Sep 2 '12

Structure for meta-learner wiki

Learning methods 
Sub-conscious modelling 
Conscious modelling 
Enhanced Feedback 
Curiosity  /  Learning State
Foundation Skills 
Foundation skills training 
Vestibular / Balance 
  Gross Motor 
Fine Motor
Body observation 
3D mapping / manipulation 
Visualisation  /  Cross-Sensory 
Calibration - facial observation 
Where to begin 
Learning Challenges
Tools & Products

Aug 31 '12

Waiting to be Taught vs. Seeking to Learn

Waiting to be taught is: 

  •  Only listening to what you are told 
  •  Waiting to be corrected 
  •  Putting all of the control in the hands of the teacher 
  •  Learning only what the teacher knows how to explain - not what the teacher knows how to do 

Seeking to learn: 

  • Is actively observing
  • Self correcting with an active curious focus on what more you could learn 
  • Puts the respsonsibility for learning back in the hands of the learner
  • Allows you access to learn what the teacher does so naturally, they don’t even know how they do it.

Aug 30 '12

Curiosity & performance

In the book - the inner game of tennis a familiar learning strain is heard. 

You need to get your Ego out of the way of your ability to perform.  One great way of doing this is to encourage curiosity.  Rather than focussing on how can I make this movement, or score this point.  Ask what if,  allow yourself to experiment with different movements and get curious about what happens.  It will increase the range of things your experience, help develop flexibility, prepare you for situations standard training wouldn’t present you with.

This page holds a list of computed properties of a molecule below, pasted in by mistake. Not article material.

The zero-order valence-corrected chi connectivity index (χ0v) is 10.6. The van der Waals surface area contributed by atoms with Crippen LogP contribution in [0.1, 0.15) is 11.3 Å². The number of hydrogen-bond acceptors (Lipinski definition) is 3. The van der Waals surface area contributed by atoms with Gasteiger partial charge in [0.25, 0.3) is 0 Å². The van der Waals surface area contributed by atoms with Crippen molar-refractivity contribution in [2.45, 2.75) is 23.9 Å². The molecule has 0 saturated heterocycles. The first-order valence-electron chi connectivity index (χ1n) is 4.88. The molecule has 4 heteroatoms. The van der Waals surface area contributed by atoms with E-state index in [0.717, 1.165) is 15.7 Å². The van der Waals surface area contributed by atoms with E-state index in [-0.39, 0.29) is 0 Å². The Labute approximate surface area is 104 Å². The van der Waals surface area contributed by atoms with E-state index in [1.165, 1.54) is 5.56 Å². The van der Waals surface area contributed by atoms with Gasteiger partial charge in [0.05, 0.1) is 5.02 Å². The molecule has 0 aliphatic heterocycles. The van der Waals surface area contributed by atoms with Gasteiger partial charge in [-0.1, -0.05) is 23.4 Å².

This is akin to how the Systema martial arts system is taught - not fixed rules but principles and free flow experimentation and how Wing Chun used to be taught forms+ flexibility drills and sparring - no fixed repetitive combos or patterned drills, instead curiosity and experimentation.

Aug 29 '12

Sensory Accuity

Practising sensory acuity heightens the accuracy and range of your senses.   Drawing perspective is a great way of improving your ability to judge proportion accurately.  We seemed hardwired for speed rather than accuracy, the brain naturally emphasises the features that are most important.  Frequently in experienced sketchers draw a head with the  top chopped off and half the width it should be, because the emphasise the size of the features and de=-emphasise the rest of the features.  

Learning to draw portraits you have to develop the discipline to observe the true width and height and position of features.  Suddenly these aspects of human anatomy that I have been looking at every day for entire life suddenly pop into focus and I find myself amazed that noses know how to stay aligned to ears without any act of concentration on behalf of their owners. 

Aug 28 '12

Sleep and performance

Sleep can have a massive effect on learning performance.  As we get more tired our ability to make good decisions declines, there has been a strong correlation shown between lack of sleep and poor eating decisions.  This has been tied to the idea of Ego Depletion, we only have so much energy for making good decisions.  

Practice skills just before you go to sleep, wake yourself up and  re-hearse skills in the middle of the night if you like, but whatever you do, make sure you get enough sleep to make good decisions and perform well the next day.